Residential Rememberings and Revolutions

By Sbobadilla 

Pforzheimer House
Pforzheimer House

When I moved into my sophomore Pfoho dorm room I was grateful for that little hook on my door.  My parents could help me bring in boxes without having to worry about passing back the key, and stale summer air could freely circulate thanks to the slightly opened entrance. Later in the semester, my roommates and I relied on the hooks when we scurried off to the hall bathroom, brain break, or when we knew a friend was coming over. The  dorm hooks, present in three fourths of the rooms in the House, are one of Pfoho’s architectural oddities. Along with our three way mirrors, these door hooks are historical reminders of Radcliffe College–an all women’s college that has a tangled, complicated history with Harvard. As the legend goes, the hooks were required to be latched when women were entertaining romantically inclined guests and the mirrors were to make sure that the women were “presentable” before they departed for the male-dominated Yard and Square. These objects remind students of our building’s historical gendered legacy as an all women’s institution.

Known to most undergraduates as simply “The Quad,” the Radcliffe Quadrangle is home to three out of the twelve residential Houses–Currier, Cabot, and my House, Pforzheimer. Although “river-folk” may convince first-years that it is miles away from the Yard (don’t believe them –  it’s a gorgeous twelve minute walk!), the Quad is an oasis of peaceful streets, beautiful buildings, and friendly faces. I’m not exaggerating when I say that getting “Quadded” is one of the best things that could have happened to me while at Harvard.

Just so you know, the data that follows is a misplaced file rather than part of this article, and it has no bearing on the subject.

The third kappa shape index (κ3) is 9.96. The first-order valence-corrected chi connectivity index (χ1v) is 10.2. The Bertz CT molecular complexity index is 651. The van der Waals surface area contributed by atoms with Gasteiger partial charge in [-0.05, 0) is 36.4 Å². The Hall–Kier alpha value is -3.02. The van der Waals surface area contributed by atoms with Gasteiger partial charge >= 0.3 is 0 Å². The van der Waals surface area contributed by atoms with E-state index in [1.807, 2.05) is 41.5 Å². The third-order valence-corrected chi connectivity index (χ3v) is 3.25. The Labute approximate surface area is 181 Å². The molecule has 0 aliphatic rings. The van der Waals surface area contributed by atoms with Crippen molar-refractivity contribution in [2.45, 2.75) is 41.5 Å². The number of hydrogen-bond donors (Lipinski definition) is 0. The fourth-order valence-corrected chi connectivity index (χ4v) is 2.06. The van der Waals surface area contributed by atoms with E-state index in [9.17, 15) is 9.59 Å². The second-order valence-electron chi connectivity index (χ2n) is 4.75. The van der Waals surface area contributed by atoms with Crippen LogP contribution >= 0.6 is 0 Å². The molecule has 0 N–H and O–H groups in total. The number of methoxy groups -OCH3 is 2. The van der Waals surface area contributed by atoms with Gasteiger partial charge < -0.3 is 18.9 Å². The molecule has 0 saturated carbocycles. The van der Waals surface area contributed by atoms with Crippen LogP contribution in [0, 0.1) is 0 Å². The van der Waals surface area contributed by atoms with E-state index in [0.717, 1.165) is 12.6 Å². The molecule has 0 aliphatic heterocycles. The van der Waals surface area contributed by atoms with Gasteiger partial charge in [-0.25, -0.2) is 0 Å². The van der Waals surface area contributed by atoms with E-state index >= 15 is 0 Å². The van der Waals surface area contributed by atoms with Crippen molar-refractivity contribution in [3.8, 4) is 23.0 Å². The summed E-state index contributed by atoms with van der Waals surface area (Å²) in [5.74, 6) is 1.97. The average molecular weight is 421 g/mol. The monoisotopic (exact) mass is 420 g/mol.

But as with any home, there are always things that could be improved (luckily for us, we don’t have to worry about “pet” mice). As a History and Literature concentrator, I have always been a little disappointed by the lack of general knowledge about Pfoho’s history and, more specifically, the Quad’s historical relationship to women at Radcliffe/Harvard. I would say that most students are aware that a college formerly known as Radcliffe existed halfway between the Yard and the Quad, but beyond that their knowledge is limited. We can all name when Harvard was founded, but sadly, we can’t name the founding date of its sister college. How have we lost this information? Are the memories of one college really that much more important than another? Can we really only be left with latches and mirrors?

This year, Harvard is celebrating its 375 anniversary. Radcliffe College would have celebrated its 133rd.

So it’s not that this history doesn’t exist; it’s just that we haven’t taken enough time to uncover it. With friends, extracurricular commitments, and classes, it’s understandable that Harvard students haven’t explored this topic on their own. But as always, the Women’s Center and Pforzheimer House have your back! I’m thrilled to announce that all undergrads, faculty, staff, and alumni are invited to “The Residential Revolution: The History of Gender and Pfoho Student Life.” Our event will take place this Wednesday at 8:00 pm in Pforzheimer Junior Common Room, where we will discuss the history of Radcliffe, the history of the first co-residential experiment of the 1970’s, and the direction in which we’ve moved since then. We’re bringing in alumni, artifacts, and other documents that will help guests imagine a not so distant past when gender divided a campus community along very strict lines.

Before 1970, the student body (particularly Radcliffe) was regulated by College rules that declared when it was appropriate for people of different genders to interact. If students disobeyed those rules and overstayed their official welcome, they would face disciplinary action. It is difficult for me to conceptualize a College where administrators not only mediated platonic relationships, but also tried their best to prohibit any sexual activity. Moreover, it’s shocking that the College articulated the regulation of sexuality from such a hetero-normative perspective. Reading through the materials has opened my eyes to how much student life has changed in 40 years.